Comment Pieces

Let us blame the bribe-giver!

Posted on January 16, 2014

There is one way to shut down all the noise about bribes. Make the bribe payer equally culpable of the crime. Now, not only will he be afraid of vindictive action from the bureaucracy for speaking out, the very act of him paying a bribe is a criminal act under the law and he can be proceeded against.

Speaking at an International conference on Coalition Against Corruption - COCO, 2014  held at Bangalore, Ms Swati Ramanathan, co-founder Janaagraha said that the new amendment to the Prevention Of Corruption Act was biased against the bribe giver as it is likely to penalise him as much as the bribe taker. It was confusing two entirely different scenarios; one where bribes are given to access services, which are in the realm of the rights of a citizen, and those where a preferential treatment was being given to a bribe-giver.

Ms Swati said that if the new Amendment comes into force, it might hinder the reporting of huge amounts of bribes that are being collected in the 'retail corruption' segment.

Participants in the international conference also felt that penalising the bribe giver along with the bribe taker, would hinder the reporting process.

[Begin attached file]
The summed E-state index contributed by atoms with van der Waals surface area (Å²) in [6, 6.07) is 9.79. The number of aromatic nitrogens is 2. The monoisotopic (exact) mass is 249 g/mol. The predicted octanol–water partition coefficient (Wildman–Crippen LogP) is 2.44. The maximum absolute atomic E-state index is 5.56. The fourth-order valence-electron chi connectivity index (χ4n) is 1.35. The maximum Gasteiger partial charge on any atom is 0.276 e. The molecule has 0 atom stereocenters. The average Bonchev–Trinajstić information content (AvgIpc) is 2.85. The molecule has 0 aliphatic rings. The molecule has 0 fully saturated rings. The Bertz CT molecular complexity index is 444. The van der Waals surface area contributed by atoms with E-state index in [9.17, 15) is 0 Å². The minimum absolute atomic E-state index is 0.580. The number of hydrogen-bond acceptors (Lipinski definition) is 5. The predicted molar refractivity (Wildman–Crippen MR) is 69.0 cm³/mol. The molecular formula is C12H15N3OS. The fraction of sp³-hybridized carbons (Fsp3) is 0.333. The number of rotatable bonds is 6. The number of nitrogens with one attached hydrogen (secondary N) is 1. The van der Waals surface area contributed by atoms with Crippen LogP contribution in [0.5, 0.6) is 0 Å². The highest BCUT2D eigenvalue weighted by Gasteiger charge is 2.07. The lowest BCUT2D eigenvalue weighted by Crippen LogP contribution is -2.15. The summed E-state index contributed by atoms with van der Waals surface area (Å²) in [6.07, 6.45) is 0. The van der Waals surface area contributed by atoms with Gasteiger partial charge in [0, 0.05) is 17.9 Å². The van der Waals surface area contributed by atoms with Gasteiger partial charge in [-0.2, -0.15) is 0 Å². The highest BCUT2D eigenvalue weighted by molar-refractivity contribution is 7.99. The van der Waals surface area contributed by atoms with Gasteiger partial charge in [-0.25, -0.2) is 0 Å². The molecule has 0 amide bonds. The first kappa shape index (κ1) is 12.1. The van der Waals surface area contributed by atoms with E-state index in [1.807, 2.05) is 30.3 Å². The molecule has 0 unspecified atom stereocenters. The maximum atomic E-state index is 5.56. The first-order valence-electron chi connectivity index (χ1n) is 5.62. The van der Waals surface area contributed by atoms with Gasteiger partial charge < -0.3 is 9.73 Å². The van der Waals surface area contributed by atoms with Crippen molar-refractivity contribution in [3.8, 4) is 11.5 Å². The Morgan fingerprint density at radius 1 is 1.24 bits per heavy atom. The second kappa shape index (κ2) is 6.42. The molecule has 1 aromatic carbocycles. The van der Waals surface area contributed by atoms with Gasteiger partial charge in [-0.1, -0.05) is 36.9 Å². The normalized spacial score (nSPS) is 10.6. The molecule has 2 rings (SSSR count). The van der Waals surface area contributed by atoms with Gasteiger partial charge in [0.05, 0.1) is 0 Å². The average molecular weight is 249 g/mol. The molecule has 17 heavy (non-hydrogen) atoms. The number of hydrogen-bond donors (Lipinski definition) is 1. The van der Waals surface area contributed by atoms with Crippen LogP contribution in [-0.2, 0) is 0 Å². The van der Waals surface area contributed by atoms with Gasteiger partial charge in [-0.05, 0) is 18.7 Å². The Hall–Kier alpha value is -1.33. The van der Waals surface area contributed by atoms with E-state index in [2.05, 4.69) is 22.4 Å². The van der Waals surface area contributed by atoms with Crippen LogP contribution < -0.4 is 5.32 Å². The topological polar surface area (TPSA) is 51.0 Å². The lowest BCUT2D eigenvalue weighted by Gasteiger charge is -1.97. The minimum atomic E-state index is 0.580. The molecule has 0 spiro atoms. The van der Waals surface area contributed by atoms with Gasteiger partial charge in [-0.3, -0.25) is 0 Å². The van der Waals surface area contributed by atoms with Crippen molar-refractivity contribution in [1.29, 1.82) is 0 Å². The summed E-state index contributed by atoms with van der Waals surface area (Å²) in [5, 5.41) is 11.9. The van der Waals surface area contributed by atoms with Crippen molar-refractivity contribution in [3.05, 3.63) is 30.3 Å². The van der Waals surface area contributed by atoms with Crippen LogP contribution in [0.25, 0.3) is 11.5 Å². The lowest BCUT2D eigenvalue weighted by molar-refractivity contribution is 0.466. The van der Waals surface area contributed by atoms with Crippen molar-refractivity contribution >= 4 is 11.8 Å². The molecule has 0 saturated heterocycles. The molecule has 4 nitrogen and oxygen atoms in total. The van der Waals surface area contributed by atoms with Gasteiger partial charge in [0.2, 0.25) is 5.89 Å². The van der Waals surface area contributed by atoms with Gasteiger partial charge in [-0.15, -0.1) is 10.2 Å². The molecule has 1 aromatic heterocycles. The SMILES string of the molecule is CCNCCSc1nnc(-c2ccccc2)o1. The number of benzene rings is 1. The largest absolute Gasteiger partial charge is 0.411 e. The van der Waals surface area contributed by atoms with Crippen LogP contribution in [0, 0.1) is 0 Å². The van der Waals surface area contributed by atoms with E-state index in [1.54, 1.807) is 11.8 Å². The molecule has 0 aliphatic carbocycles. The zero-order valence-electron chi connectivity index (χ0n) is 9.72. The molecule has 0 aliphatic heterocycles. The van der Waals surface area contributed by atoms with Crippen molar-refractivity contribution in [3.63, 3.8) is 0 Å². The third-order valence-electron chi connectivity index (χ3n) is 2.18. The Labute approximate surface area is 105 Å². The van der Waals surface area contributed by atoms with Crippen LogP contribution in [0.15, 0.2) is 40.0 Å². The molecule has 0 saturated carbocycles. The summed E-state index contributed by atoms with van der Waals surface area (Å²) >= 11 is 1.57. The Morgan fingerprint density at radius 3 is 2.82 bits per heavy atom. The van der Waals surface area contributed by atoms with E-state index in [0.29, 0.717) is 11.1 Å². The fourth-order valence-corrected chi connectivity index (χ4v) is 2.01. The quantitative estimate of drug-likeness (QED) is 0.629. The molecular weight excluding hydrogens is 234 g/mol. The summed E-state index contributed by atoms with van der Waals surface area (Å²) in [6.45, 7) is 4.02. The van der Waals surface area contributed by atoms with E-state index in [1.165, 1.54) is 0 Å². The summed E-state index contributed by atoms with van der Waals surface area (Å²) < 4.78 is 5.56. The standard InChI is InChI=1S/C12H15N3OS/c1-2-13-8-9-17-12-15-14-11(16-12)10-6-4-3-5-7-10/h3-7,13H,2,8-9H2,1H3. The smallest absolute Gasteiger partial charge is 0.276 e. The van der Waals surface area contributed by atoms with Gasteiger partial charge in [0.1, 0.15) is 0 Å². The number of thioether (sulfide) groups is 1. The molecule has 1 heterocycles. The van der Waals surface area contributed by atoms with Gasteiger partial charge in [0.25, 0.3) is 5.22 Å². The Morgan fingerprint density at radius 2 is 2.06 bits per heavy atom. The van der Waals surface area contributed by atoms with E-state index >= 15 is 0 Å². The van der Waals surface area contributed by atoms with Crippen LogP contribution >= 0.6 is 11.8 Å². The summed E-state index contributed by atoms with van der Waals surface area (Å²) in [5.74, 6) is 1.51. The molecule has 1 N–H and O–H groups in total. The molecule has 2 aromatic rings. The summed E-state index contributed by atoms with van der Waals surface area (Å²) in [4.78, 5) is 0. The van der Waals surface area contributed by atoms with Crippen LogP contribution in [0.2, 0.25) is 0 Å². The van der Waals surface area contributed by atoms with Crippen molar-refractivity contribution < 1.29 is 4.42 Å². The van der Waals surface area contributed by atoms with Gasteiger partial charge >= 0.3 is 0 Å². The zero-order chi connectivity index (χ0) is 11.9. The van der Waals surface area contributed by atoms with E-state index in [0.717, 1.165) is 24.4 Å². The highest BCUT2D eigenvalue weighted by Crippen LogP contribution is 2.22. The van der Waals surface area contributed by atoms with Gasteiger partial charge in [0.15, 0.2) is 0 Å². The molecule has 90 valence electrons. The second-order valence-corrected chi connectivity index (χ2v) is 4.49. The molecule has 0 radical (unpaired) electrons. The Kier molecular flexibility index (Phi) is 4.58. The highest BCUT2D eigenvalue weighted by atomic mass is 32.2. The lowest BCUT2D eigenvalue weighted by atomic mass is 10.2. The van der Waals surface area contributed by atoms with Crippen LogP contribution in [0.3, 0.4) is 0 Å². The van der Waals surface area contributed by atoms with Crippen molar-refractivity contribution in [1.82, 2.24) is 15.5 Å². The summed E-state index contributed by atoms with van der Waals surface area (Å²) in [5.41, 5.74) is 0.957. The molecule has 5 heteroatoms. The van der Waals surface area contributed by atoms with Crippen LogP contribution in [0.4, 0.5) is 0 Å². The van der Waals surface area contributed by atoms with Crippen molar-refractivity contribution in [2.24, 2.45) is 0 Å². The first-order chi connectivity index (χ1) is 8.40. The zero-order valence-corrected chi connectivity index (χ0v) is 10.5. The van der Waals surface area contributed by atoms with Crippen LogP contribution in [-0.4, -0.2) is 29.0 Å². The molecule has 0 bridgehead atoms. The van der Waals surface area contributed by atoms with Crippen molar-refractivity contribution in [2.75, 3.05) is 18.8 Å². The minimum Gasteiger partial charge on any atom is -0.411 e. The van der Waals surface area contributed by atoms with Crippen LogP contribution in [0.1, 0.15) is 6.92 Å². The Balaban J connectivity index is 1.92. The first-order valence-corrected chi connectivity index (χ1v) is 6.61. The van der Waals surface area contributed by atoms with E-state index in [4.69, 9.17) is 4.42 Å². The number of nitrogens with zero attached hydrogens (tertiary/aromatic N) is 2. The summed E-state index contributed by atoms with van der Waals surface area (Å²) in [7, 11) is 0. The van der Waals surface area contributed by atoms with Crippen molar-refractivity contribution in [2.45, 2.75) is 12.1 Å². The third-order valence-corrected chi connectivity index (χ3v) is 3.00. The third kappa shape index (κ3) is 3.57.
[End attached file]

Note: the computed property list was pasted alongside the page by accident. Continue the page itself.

One wonders why such a clause finds a place in the new Act. But it is a sentiment that has been echoed for long by many in the officialdom. There will be no bribes if there is no bribe giver, goes the argument. So the bribe giver and the bribe taker are equally culpable. No room for such niceties on why the bribe was paid in the first place.

Knowing the Indian bureaucracy and the lower levels of the Indian judiciary, we can be rest assured that such a clause in the Act will be misused to no end. Those who are brave enough to speak out against corruption will first be made to run around courts for paying the bribe. 

The government and bureaucracy should understand that the crowd sourcing of anonymous corruption reports is an international movement and it is in their interests to listen to what the citizens are saying against the daily harassment faced by them. Such a crowd-sourcing works best when there is no fear of threatening calls or legal action. 

By refusing to listen to legitimate grievances told in an anonymous way, the government is losing its ear to the ground, and we all know what happens when the establishment of the day loses its touch with the people.

By Venkatesh Kannaiah